The Line Up: The Chill by Ross MacDonald (1964)

The bride of newlywed Alex Kincaid has disappeared and he turns to Lew Archer for help. Who is Lew Archer you might ask? If you don’t know you need to find out. All I’m going to tell you is he’s a Philip Marlow/Sam Spade type working out of the suburbs and without a drinking problem.

Set after the war, this is noir without all the rough edges and more than enough twist, turns and messed up individuals to keep you occupied. Imitation is the best form of flattery and this is imitation with improvements. The missing person case turns into a murder investigation that branches out into four murder investigations and the wrongful murder conviction. Archer has a way of getting involved in trouble but handling problems with a determined resolve.

It is a novel about past mistakes and family. Not family in a good way but the way family really screws you up and how past mistakes can continue to mess with your life.

If you haven’t read Ross MacDonald, The Chill is a great place to start. MacDonald wrote nearly twenty Lew Archer novels. There are moments when Lew is lacking a little of that emotional intensity that you find in Marlow and Spade. What it does mean is the novel is all about the story and where you might lose out in the character you more than make up for in the writing and the plot. It is dizzying and yet all falls into place perfectly. At the end, the resolutions work but are anything but neat. With four murders and a wrongful conviction, neat is the last thing you’d want.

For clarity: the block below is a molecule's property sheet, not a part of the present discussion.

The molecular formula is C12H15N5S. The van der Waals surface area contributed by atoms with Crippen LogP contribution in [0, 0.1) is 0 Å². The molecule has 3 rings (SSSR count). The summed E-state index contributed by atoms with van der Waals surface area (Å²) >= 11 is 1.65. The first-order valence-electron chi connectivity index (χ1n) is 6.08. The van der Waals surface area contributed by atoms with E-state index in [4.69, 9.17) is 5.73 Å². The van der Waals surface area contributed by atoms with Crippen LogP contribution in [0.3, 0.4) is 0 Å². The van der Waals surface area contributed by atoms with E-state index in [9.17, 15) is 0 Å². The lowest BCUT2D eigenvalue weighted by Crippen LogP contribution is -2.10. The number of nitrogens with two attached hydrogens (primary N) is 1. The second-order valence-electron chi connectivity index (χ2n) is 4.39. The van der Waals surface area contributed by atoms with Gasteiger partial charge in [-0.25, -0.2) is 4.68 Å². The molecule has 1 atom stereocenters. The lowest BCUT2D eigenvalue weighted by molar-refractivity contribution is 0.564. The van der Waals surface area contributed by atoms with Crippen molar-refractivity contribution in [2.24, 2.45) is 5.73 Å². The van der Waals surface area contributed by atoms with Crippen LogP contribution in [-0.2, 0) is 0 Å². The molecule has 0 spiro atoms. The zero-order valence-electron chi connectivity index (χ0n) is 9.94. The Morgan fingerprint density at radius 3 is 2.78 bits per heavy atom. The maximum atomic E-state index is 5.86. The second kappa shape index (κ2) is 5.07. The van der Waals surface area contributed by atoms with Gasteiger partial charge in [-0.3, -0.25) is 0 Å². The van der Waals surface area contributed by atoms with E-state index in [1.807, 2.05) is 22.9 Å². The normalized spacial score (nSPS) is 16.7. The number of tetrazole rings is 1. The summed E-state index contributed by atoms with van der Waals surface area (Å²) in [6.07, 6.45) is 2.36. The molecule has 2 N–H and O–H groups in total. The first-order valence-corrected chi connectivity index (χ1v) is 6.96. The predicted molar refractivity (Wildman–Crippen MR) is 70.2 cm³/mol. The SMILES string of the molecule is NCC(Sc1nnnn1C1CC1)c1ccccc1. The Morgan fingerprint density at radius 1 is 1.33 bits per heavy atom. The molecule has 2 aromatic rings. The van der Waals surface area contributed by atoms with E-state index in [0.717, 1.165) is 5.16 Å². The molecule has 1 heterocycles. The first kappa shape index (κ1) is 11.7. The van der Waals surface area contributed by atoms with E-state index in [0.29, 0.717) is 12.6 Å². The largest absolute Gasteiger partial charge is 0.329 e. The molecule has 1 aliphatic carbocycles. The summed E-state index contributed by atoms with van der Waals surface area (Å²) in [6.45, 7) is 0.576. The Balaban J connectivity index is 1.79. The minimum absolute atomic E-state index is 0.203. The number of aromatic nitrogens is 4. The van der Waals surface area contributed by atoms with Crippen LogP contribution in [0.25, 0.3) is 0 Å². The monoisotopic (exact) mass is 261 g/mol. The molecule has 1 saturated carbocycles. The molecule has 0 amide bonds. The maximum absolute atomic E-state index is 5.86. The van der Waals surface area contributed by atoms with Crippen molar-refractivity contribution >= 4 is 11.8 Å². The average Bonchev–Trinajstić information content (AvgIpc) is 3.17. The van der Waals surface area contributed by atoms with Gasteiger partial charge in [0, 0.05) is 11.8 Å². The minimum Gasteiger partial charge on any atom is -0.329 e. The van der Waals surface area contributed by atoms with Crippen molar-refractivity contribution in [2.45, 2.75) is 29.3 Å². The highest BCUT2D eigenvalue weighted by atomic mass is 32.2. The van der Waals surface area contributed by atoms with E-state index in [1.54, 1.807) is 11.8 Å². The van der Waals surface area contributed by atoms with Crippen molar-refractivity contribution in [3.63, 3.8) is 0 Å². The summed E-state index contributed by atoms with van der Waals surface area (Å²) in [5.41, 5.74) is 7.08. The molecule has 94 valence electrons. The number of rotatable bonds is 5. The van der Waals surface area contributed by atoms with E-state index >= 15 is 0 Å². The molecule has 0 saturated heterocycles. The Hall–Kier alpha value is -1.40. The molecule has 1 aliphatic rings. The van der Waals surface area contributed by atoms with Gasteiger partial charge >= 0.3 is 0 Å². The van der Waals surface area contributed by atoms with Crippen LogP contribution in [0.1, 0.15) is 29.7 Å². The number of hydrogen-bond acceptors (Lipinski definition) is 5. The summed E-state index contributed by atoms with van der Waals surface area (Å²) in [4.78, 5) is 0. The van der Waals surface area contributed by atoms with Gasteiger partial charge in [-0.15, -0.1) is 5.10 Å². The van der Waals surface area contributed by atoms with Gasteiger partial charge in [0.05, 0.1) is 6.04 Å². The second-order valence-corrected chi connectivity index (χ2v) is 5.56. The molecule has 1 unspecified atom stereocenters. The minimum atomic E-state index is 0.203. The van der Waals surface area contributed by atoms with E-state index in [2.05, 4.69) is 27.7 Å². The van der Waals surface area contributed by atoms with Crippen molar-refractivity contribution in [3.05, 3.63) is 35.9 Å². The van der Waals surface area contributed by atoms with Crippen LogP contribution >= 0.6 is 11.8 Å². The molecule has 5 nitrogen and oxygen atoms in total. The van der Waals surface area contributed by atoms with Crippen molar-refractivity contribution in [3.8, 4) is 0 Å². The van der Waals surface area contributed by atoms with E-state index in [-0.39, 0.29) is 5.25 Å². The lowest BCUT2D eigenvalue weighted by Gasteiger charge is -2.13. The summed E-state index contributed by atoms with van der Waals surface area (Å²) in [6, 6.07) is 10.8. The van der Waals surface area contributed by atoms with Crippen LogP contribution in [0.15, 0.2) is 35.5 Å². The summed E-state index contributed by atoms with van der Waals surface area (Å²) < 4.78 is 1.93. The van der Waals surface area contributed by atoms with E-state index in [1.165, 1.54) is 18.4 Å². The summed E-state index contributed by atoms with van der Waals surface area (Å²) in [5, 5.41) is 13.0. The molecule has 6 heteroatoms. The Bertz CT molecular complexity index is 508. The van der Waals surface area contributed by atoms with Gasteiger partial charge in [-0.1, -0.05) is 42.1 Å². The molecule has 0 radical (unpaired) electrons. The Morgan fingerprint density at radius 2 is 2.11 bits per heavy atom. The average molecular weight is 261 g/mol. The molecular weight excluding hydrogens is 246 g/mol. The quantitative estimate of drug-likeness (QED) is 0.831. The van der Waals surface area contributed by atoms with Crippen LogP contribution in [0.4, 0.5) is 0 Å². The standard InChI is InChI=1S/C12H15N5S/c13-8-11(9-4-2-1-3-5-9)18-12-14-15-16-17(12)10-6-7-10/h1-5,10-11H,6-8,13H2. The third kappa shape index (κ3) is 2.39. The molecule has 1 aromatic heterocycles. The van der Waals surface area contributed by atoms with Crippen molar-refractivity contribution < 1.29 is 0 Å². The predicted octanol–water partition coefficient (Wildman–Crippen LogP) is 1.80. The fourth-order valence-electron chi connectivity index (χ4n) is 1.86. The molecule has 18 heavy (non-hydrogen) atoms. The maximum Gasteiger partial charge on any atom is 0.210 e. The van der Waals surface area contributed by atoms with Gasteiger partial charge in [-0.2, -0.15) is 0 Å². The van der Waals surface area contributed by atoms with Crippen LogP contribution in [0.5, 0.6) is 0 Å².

6 thoughts on “The Line Up: The Chill by Ross MacDonald (1964)

  1. Here’s a situation that arises continually in the Lew Archer novels: someone Archer is investigating is surprised to learn how much he knows about them. In Black Money Kitty Hendricks voices this surprise in virtually those very words –“How do you know so much about me?” Usually, though, the knowledge Archer has obtained when this question comes up turns out to be peripheral – that is, it doesn’t bear directly on the solution to the case but is just a part of the hopelessly tangled morass of action and information Archer is working his way through. In the novels that most critics and scholars seem to feel comprise the mature Macdonald style – The Galton Case through The Blue Hammer – the reader is constantly being thrown off the scent this way.


    1. Thank you for the detailed comment Elizabeth. Do you think this works for the character and narratives or is it just an annoyingly repetitive facet of Macdonald’s style? Throwing the reader off the scent seems appropriate and critics can be wrong, can’t they?


  2. In studying the Lew Archer novels of Ross Macdonald I’ve tried to identify certain characteristics, themes, motifs, images – call them what you like – that crop up frequently throughout the various books. I don’t claim that the following are particularly important or have any special significance or meaning; nor do I say this is a comprehensive list. They are simply some things I’ve noticed in more than one of the novels. Some of these appear in quite a few of the Archers. In time I hope to post the results of reading through each of the books individually while searching for these ‘repeaters’.


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